Enabling the free-flow of data, without restriction

In addition to being able to place and move data to the most appropriate location for existing business requirements, another aspect that should be considered is the potential unknown future value of data.  The evolution of most technologies has at some point involved finding a completely new use for existing resources, and many of these new uses could not have been predicted.  Historically it has taken considerable effort to adapt software and data to be useful in ways beyond that originally envisioned.

Many technologies have been developed to attempt to improve the flexibility and agility of adapting resources to new scenarios, and this goal has been a driving force in the evolution of cloud computing since its inception.  Most traditional enterprise systems – before cloud computing – have focused on adapting the interoperability of systems as opposed to the portability of data.  With the advent of cloud computing the pace of technological innovation has dramatically increased.  This places an ever-increasing importance on the ability to “repurpose” software and data for new usage.  Restrictions in the free-flow of data via the lack of interoperability – and increasingly via the lack of portability – impede innovation and limit value.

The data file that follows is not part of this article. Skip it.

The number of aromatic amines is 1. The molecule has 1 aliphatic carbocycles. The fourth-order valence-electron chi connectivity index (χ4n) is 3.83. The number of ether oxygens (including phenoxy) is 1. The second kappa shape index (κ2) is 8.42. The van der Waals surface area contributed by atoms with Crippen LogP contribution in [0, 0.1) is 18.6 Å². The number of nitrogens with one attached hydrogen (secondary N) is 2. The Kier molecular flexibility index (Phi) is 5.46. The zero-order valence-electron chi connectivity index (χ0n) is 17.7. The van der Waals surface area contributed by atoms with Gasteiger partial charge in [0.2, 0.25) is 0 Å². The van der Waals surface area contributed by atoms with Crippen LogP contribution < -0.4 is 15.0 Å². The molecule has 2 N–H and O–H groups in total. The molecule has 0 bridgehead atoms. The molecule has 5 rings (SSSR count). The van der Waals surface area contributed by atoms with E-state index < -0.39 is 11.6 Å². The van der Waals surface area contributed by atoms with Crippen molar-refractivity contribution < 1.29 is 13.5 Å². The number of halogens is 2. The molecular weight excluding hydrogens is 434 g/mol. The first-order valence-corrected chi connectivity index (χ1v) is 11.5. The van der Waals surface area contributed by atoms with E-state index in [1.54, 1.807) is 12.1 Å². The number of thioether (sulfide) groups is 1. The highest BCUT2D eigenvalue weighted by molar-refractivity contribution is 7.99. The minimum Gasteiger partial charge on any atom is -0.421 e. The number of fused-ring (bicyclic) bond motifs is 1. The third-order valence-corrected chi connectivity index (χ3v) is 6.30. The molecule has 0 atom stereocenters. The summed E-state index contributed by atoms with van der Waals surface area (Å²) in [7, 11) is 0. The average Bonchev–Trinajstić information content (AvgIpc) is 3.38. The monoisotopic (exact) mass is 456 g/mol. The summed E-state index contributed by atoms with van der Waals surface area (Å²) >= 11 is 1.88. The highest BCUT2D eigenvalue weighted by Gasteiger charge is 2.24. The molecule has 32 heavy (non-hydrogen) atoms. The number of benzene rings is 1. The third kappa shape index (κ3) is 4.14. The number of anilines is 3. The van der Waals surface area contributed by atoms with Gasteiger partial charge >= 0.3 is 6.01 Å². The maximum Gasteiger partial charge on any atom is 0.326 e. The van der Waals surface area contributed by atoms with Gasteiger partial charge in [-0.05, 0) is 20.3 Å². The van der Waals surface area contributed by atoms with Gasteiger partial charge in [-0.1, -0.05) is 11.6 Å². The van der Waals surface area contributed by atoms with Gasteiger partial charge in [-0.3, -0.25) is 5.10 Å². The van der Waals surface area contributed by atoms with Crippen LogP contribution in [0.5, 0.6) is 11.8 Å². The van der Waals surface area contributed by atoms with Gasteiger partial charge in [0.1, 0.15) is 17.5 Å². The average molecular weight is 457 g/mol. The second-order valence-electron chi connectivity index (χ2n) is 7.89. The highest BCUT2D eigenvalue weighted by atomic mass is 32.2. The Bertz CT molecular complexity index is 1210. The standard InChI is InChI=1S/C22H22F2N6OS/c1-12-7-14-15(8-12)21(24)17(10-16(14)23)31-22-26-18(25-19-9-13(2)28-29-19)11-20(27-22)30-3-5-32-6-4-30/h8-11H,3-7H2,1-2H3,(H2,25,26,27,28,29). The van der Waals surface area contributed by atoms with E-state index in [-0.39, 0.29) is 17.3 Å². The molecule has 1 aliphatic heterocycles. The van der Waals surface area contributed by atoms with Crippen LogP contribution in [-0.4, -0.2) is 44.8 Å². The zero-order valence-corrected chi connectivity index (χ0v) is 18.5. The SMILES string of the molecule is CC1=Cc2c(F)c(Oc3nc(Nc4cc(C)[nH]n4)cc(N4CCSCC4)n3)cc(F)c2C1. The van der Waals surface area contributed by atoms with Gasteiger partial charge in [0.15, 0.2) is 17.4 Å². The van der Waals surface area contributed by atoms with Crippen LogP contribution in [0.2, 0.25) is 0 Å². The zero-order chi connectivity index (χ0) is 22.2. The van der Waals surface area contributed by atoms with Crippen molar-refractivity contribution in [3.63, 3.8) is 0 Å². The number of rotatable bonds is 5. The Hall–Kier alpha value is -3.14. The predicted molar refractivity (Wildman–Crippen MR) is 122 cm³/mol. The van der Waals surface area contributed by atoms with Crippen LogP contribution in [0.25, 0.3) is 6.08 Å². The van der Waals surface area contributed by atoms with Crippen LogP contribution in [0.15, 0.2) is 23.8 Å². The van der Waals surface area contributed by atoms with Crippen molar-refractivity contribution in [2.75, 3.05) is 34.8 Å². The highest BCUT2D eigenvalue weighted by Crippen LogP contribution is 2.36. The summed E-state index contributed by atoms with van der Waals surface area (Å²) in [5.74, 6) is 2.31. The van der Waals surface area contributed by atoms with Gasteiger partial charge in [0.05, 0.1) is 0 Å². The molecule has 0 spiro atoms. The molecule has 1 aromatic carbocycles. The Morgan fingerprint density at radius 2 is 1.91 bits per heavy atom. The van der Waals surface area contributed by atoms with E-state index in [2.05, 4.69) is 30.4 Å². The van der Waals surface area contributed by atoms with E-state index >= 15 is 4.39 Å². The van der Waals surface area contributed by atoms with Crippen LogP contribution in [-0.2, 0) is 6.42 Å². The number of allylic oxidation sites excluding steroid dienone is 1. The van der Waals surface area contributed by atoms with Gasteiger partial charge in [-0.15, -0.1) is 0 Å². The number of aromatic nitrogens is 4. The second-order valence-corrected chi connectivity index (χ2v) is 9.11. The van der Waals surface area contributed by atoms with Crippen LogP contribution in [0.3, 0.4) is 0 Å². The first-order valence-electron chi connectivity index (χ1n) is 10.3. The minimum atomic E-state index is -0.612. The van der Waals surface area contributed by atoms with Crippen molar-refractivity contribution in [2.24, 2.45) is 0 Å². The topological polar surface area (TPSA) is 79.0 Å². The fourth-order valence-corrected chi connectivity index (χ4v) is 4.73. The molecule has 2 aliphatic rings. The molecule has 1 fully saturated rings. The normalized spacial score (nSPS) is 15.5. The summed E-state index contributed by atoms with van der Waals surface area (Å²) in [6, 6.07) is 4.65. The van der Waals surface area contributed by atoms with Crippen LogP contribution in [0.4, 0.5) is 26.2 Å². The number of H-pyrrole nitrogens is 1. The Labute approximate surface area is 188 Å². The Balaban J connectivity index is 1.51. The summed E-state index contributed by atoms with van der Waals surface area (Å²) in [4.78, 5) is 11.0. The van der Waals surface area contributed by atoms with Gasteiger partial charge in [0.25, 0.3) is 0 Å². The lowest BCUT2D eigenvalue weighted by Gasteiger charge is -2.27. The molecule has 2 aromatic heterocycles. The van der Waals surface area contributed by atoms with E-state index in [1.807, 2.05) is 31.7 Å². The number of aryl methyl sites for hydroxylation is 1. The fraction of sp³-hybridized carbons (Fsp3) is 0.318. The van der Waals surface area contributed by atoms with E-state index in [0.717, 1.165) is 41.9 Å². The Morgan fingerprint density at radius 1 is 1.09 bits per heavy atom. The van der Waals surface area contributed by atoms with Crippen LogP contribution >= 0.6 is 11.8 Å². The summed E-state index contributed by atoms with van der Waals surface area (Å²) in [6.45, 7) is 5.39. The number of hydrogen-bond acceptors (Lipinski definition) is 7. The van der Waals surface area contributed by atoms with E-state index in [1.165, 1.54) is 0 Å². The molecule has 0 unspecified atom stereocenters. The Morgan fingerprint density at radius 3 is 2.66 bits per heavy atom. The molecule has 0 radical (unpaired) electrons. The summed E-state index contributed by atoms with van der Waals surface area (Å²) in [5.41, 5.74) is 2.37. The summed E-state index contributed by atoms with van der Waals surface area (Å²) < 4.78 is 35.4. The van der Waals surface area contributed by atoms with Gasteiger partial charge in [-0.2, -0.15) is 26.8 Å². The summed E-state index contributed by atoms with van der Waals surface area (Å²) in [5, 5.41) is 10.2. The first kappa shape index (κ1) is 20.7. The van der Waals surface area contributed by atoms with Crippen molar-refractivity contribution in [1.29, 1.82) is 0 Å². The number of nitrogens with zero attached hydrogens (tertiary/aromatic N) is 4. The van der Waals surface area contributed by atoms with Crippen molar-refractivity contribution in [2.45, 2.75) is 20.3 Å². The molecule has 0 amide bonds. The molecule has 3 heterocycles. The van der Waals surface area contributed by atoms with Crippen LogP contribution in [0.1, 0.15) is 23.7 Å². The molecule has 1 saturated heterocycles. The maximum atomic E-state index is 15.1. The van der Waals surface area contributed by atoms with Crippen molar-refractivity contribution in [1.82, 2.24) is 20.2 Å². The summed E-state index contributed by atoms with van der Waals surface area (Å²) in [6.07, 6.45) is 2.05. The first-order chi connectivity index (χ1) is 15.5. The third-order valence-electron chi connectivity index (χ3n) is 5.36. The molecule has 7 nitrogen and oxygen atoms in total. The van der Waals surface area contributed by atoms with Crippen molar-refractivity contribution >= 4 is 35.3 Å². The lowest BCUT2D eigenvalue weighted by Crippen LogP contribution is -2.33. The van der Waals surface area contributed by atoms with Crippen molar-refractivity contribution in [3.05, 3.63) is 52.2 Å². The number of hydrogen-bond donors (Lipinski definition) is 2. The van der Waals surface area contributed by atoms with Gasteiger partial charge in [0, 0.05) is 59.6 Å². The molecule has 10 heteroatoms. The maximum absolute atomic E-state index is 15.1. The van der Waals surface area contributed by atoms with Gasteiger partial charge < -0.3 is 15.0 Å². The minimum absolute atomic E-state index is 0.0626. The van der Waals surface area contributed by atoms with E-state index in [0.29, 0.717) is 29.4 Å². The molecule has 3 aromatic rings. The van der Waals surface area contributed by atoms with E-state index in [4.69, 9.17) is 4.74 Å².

Considerations for evaluating interoperability of cloud services: functional, administrative, management and business capabilities